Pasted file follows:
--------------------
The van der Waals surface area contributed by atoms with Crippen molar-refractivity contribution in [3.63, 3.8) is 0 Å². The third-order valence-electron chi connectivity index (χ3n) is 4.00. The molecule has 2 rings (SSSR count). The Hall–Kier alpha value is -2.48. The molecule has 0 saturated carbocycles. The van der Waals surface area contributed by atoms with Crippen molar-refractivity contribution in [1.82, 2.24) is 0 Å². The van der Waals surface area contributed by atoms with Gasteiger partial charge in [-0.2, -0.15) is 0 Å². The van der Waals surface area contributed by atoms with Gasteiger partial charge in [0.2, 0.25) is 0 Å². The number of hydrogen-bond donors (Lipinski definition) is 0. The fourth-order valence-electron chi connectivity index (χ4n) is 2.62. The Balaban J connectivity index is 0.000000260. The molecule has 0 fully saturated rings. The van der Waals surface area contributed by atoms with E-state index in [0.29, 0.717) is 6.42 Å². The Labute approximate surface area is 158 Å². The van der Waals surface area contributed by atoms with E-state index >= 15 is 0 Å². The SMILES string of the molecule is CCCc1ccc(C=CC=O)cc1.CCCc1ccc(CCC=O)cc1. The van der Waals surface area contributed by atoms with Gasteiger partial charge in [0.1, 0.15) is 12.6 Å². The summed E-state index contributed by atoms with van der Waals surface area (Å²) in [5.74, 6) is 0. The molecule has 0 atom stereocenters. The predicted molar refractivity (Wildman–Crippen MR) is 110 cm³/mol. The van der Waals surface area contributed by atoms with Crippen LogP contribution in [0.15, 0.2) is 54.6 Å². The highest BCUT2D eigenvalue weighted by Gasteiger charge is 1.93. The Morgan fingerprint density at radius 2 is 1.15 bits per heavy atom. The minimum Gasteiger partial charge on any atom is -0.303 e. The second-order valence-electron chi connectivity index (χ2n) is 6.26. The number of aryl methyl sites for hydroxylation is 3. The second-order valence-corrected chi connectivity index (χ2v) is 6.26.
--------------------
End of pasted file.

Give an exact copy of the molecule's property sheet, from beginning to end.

The van der Waals surface area contributed by atoms with Crippen molar-refractivity contribution in [3.63, 3.8) is 0 Å². The third-order valence-electron chi connectivity index (χ3n) is 4.00. The molecule has 2 rings (SSSR count). The Hall–Kier alpha value is -2.48. The molecule has 0 saturated carbocycles. The van der Waals surface area contributed by atoms with Crippen molar-refractivity contribution in [1.82, 2.24) is 0 Å². The van der Waals surface area contributed by atoms with Gasteiger partial charge in [-0.2, -0.15) is 0 Å². The van der Waals surface area contributed by atoms with Gasteiger partial charge in [0.2, 0.25) is 0 Å². The number of hydrogen-bond donors (Lipinski definition) is 0. The fourth-order valence-electron chi connectivity index (χ4n) is 2.62. The Balaban J connectivity index is 0.000000260. The molecule has 0 fully saturated rings. The van der Waals surface area contributed by atoms with E-state index in [0.29, 0.717) is 6.42 Å². The Labute approximate surface area is 158 Å². The van der Waals surface area contributed by atoms with E-state index >= 15 is 0 Å². The SMILES string of the molecule is CCCc1ccc(C=CC=O)cc1.CCCc1ccc(CCC=O)cc1. The van der Waals surface area contributed by atoms with Gasteiger partial charge in [0.1, 0.15) is 12.6 Å². The summed E-state index contributed by atoms with van der Waals surface area (Å²) in [5.74, 6) is 0. The molecule has 0 atom stereocenters. The predicted molar refractivity (Wildman–Crippen MR) is 110 cm³/mol. The van der Waals surface area contributed by atoms with Crippen LogP contribution in [0.15, 0.2) is 54.6 Å². The highest BCUT2D eigenvalue weighted by Gasteiger charge is 1.93. The Morgan fingerprint density at radius 2 is 1.15 bits per heavy atom. The minimum Gasteiger partial charge on any atom is -0.303 e. The second-order valence-electron chi connectivity index (χ2n) is 6.26. The number of aryl methyl sites for hydroxylation is 3. The second-order valence-corrected chi connectivity index (χ2v) is 6.26.